Hon­newell started im­ple­ment­ing the ren­o­va­tion plan about a year ago: re­build­ing taller fenc­ing to the pa­tio, im­prov­ing the over­all pa­tio at­mos­phere and cre­at­ing a bet­ter path­way to the Belt­Line.

“We’ve had in­creased busi­ness, but I’m not sure we could at­tribute it to the Belt­Line. Yes, to some ex­tent, be­cause we’ve had some guys come off the Belt­Line with their bi­cy­cles and we’ve been able to pro­vide a tem­po­rary area for them to chain them up, and then come in and en­joy food and bev­er­ages,” Hon­newell said.

Mixx, which re­cently adopted a new logo as well as a new look, re­did its front en­trance and bar, with up­com­ing plans to fully de­velop the out­door ter­race. Ac­cord­ing to its web­site, “the pa­tio will be de­mol­ished and re­built as a fully en­closed din­ing area. There will be a new smok­ing area. We will con­struct a large ter­race for out­side din­ing with ac­cess to the Belt­Line.”

The bar ex­panded its hours, aims to pro­vide Sun­day brunch and refers to its new im­age as “sort of a 21st cen­tury Back­street.”

Os­car’s and Felix’s are in a slightly dif­fer­ent po­si­tion than Mixx and Burkhart’s. They do not back up to the Belt­Line, but are vis­i­ble to folks who walk out the front of those bars to ex­plore the rest of Ans­ley Square.

“Ev­ery­body’s been talk­ing about mak­ing the front of theirs more pre­sentable,” said Chad McDaniel, gen­eral man­ager at Os­car’s, adding he’s been mak­ing strate­gic im­prove­ments to the pa­tio as well. “I’m anx­ious to see if we get a lot more foot traf­fic. We have seen a lot of new faces come through. I don’t know if it’s be­cause all the bars are do­ing some­thing dif­fer­ent.”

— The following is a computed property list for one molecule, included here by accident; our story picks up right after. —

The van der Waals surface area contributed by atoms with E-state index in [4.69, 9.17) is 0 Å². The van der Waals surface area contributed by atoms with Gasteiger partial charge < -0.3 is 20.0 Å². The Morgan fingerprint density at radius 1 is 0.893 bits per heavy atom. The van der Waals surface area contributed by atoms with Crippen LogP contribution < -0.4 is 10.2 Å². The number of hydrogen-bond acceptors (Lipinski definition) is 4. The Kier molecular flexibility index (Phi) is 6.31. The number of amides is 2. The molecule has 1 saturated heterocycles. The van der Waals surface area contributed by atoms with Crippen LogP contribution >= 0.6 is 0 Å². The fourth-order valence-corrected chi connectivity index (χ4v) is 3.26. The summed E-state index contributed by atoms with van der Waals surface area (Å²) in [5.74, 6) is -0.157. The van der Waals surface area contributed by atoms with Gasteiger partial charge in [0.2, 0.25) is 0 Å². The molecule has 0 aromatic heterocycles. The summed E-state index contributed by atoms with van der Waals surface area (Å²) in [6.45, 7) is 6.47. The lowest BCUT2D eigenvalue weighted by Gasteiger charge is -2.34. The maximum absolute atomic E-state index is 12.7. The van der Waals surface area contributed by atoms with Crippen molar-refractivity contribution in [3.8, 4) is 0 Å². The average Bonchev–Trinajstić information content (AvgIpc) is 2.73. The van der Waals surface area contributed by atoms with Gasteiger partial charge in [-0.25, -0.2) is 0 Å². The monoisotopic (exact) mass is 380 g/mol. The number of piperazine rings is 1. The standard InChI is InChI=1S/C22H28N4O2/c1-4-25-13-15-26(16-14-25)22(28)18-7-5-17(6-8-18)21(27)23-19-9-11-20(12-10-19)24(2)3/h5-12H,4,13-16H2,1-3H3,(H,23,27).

Ans­ley bars stay­ing strong

“I do be­lieve that the peo­ple new to the Belt­Line, liv­ing and work­ing on the Belt­Line, are ex­plor­ing as I have and it’s just a mat­ter of time be­fore they ex­plore our pa­tio and our busi­ness, just be­cause it’s easy and right on the Belt­Line,” Hon­newell said.

Hon­newell said Ans­ley Square has been owned by the same com­pany for many years. He was un­sure of the ex­act pa­ram­e­ters of Burkhart’s lease in the shop­ping cen­ter, but as­sured Ge­or­gia Voice the busi­ness is “solid.”

McDaniel said Os­car’s is on a five-year lease. He said rents have not gone up for the bar ei­ther — “knock on wood” — but added in­creased rent does make sense if there are more new cus­tomers and thus in­creased rev­enue.

“We have a good re­la­tion­ship with our land­lord,” Hon­newell said. “The bars — Mixx, Os­car’s, Felix’s — they’ve been great in that they rec­og­nize and they ap­pre­ci­ate us as tenants. We pro­vide a good nightlife. … We’re spend­ing quite a bit of money mak­ing ma­jor im­prove­ments. We plan on be­ing here for a long time.”

Septem­ber 29, 2017